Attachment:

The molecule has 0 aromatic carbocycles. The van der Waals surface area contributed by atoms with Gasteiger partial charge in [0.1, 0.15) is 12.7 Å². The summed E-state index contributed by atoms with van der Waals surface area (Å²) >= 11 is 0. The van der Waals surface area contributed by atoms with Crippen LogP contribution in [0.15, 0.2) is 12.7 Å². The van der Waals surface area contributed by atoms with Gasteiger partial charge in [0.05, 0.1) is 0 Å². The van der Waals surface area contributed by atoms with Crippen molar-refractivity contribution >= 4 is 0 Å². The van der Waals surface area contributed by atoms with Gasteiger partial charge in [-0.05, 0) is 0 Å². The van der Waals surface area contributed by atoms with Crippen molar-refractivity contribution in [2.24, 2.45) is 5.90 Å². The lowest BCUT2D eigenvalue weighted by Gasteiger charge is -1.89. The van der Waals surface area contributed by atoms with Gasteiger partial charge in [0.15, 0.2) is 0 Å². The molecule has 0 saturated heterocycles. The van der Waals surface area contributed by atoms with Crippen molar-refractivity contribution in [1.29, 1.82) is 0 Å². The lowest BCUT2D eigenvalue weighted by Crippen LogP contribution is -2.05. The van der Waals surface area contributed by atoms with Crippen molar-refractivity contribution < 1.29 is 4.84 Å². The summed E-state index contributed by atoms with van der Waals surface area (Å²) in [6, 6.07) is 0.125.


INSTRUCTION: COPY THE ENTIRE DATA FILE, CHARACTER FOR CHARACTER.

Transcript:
The molecule has 0 aromatic carbocycles. The van der Waals surface area contributed by atoms with Gasteiger partial charge in [0.1, 0.15) is 12.7 Å². The summed E-state index contributed by atoms with van der Waals surface area (Å²) >= 11 is 0. The van der Waals surface area contributed by atoms with Crippen LogP contribution in [0.15, 0.2) is 12.7 Å². The van der Waals surface area contributed by atoms with Gasteiger partial charge in [0.05, 0.1) is 0 Å². The van der Waals surface area contributed by atoms with Crippen molar-refractivity contribution >= 4 is 0 Å². The van der Waals surface area contributed by atoms with Gasteiger partial charge in [-0.05, 0) is 0 Å². The van der Waals surface area contributed by atoms with Crippen molar-refractivity contribution in [2.24, 2.45) is 5.90 Å². The lowest BCUT2D eigenvalue weighted by Gasteiger charge is -1.89. The van der Waals surface area contributed by atoms with Gasteiger partial charge in [0.15, 0.2) is 0 Å². The molecule has 0 saturated heterocycles. The van der Waals surface area contributed by atoms with Crippen molar-refractivity contribution in [1.29, 1.82) is 0 Å². The lowest BCUT2D eigenvalue weighted by Crippen LogP contribution is -2.05. The van der Waals surface area contributed by atoms with Crippen molar-refractivity contribution < 1.29 is 4.84 Å². The summed E-state index contributed by atoms with van der Waals surface area (Å²) in [6, 6.07) is 0.125.